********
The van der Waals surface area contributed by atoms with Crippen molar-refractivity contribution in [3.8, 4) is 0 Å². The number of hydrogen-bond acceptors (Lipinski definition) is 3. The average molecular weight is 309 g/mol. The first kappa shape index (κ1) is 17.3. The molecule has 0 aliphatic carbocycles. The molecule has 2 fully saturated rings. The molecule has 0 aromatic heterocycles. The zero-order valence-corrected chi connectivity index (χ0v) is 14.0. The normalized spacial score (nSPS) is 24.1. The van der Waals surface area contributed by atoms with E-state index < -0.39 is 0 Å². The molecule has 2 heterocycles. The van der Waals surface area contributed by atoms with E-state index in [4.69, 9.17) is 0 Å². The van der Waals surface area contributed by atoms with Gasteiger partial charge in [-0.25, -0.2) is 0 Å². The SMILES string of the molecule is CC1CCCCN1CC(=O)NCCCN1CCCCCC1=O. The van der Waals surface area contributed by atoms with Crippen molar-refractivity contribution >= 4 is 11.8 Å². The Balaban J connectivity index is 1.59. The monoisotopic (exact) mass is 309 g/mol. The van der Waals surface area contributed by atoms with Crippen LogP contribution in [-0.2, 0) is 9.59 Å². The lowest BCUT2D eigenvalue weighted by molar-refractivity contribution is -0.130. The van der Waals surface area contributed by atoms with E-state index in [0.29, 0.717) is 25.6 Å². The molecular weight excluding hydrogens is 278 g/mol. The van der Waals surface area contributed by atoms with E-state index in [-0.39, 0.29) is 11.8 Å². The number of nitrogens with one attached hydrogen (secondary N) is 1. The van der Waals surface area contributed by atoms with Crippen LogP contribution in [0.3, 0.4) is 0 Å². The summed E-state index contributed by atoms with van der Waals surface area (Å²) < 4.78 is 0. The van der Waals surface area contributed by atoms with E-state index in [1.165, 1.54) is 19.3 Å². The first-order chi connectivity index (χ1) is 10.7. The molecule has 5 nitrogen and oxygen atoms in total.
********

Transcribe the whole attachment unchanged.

The van der Waals surface area contributed by atoms with Crippen molar-refractivity contribution in [3.8, 4) is 0 Å². The number of hydrogen-bond acceptors (Lipinski definition) is 3. The average molecular weight is 309 g/mol. The first kappa shape index (κ1) is 17.3. The molecule has 0 aliphatic carbocycles. The molecule has 2 fully saturated rings. The molecule has 0 aromatic heterocycles. The zero-order valence-corrected chi connectivity index (χ0v) is 14.0. The normalized spacial score (nSPS) is 24.1. The van der Waals surface area contributed by atoms with E-state index < -0.39 is 0 Å². The molecule has 2 heterocycles. The van der Waals surface area contributed by atoms with E-state index in [4.69, 9.17) is 0 Å². The van der Waals surface area contributed by atoms with Gasteiger partial charge in [-0.25, -0.2) is 0 Å². The SMILES string of the molecule is CC1CCCCN1CC(=O)NCCCN1CCCCCC1=O. The van der Waals surface area contributed by atoms with Crippen molar-refractivity contribution >= 4 is 11.8 Å². The Balaban J connectivity index is 1.59. The monoisotopic (exact) mass is 309 g/mol. The van der Waals surface area contributed by atoms with Crippen LogP contribution in [-0.2, 0) is 9.59 Å². The lowest BCUT2D eigenvalue weighted by molar-refractivity contribution is -0.130. The van der Waals surface area contributed by atoms with E-state index in [0.29, 0.717) is 25.6 Å². The molecular weight excluding hydrogens is 278 g/mol. The van der Waals surface area contributed by atoms with E-state index in [-0.39, 0.29) is 11.8 Å². The number of nitrogens with one attached hydrogen (secondary N) is 1. The van der Waals surface area contributed by atoms with Crippen LogP contribution in [0.3, 0.4) is 0 Å². The summed E-state index contributed by atoms with van der Waals surface area (Å²) < 4.78 is 0. The van der Waals surface area contributed by atoms with E-state index in [1.165, 1.54) is 19.3 Å². The first-order chi connectivity index (χ1) is 10.7. The molecule has 5 nitrogen and oxygen atoms in total.